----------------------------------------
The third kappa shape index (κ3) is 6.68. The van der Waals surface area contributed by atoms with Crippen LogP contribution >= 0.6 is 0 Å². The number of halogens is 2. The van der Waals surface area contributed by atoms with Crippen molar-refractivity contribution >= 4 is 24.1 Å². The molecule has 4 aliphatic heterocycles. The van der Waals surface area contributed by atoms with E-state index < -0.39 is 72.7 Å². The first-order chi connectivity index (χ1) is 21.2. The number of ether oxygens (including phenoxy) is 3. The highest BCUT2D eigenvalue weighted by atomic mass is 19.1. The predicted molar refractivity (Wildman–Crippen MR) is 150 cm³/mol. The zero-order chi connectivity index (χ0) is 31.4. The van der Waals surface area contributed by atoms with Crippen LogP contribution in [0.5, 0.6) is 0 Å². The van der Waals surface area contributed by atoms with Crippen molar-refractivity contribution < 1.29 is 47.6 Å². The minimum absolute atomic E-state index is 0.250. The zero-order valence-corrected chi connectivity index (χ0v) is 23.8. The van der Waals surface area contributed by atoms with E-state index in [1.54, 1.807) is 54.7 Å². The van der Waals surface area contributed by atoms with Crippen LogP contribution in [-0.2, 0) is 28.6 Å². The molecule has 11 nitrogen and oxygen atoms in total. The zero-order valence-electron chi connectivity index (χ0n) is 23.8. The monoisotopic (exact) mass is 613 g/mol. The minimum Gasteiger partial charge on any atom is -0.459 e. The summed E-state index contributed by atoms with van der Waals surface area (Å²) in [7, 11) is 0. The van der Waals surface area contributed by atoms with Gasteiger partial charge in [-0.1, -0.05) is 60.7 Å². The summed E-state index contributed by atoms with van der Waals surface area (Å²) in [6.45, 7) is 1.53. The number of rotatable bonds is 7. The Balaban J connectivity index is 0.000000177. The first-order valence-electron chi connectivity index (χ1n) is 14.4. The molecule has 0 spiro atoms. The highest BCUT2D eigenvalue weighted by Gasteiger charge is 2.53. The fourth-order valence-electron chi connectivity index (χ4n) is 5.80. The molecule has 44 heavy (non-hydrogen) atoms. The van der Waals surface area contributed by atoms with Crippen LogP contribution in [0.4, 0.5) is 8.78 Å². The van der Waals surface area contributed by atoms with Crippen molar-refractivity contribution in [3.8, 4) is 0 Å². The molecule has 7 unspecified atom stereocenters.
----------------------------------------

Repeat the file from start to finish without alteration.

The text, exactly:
The third kappa shape index (κ3) is 6.68. The van der Waals surface area contributed by atoms with Crippen LogP contribution >= 0.6 is 0 Å². The number of halogens is 2. The van der Waals surface area contributed by atoms with Crippen molar-refractivity contribution >= 4 is 24.1 Å². The molecule has 4 aliphatic heterocycles. The van der Waals surface area contributed by atoms with E-state index < -0.39 is 72.7 Å². The first-order chi connectivity index (χ1) is 21.2. The number of ether oxygens (including phenoxy) is 3. The highest BCUT2D eigenvalue weighted by atomic mass is 19.1. The predicted molar refractivity (Wildman–Crippen MR) is 150 cm³/mol. The zero-order chi connectivity index (χ0) is 31.4. The van der Waals surface area contributed by atoms with Crippen LogP contribution in [0.5, 0.6) is 0 Å². The van der Waals surface area contributed by atoms with Crippen molar-refractivity contribution < 1.29 is 47.6 Å². The minimum absolute atomic E-state index is 0.250. The zero-order valence-corrected chi connectivity index (χ0v) is 23.8. The van der Waals surface area contributed by atoms with E-state index in [1.54, 1.807) is 54.7 Å². The van der Waals surface area contributed by atoms with Crippen LogP contribution in [-0.2, 0) is 28.6 Å². The molecule has 11 nitrogen and oxygen atoms in total. The zero-order valence-electron chi connectivity index (χ0n) is 23.8. The monoisotopic (exact) mass is 613 g/mol. The minimum Gasteiger partial charge on any atom is -0.459 e. The summed E-state index contributed by atoms with van der Waals surface area (Å²) in [7, 11) is 0. The van der Waals surface area contributed by atoms with Gasteiger partial charge in [-0.1, -0.05) is 60.7 Å². The summed E-state index contributed by atoms with van der Waals surface area (Å²) in [6.45, 7) is 1.53. The number of rotatable bonds is 7. The Balaban J connectivity index is 0.000000177. The first-order valence-electron chi connectivity index (χ1n) is 14.4. The molecule has 0 spiro atoms. The highest BCUT2D eigenvalue weighted by Gasteiger charge is 2.53. The fourth-order valence-electron chi connectivity index (χ4n) is 5.80. The molecule has 44 heavy (non-hydrogen) atoms. The van der Waals surface area contributed by atoms with Crippen LogP contribution in [0.4, 0.5) is 8.78 Å². The van der Waals surface area contributed by atoms with Crippen molar-refractivity contribution in [3.8, 4) is 0 Å². The molecule has 7 unspecified atom stereocenters.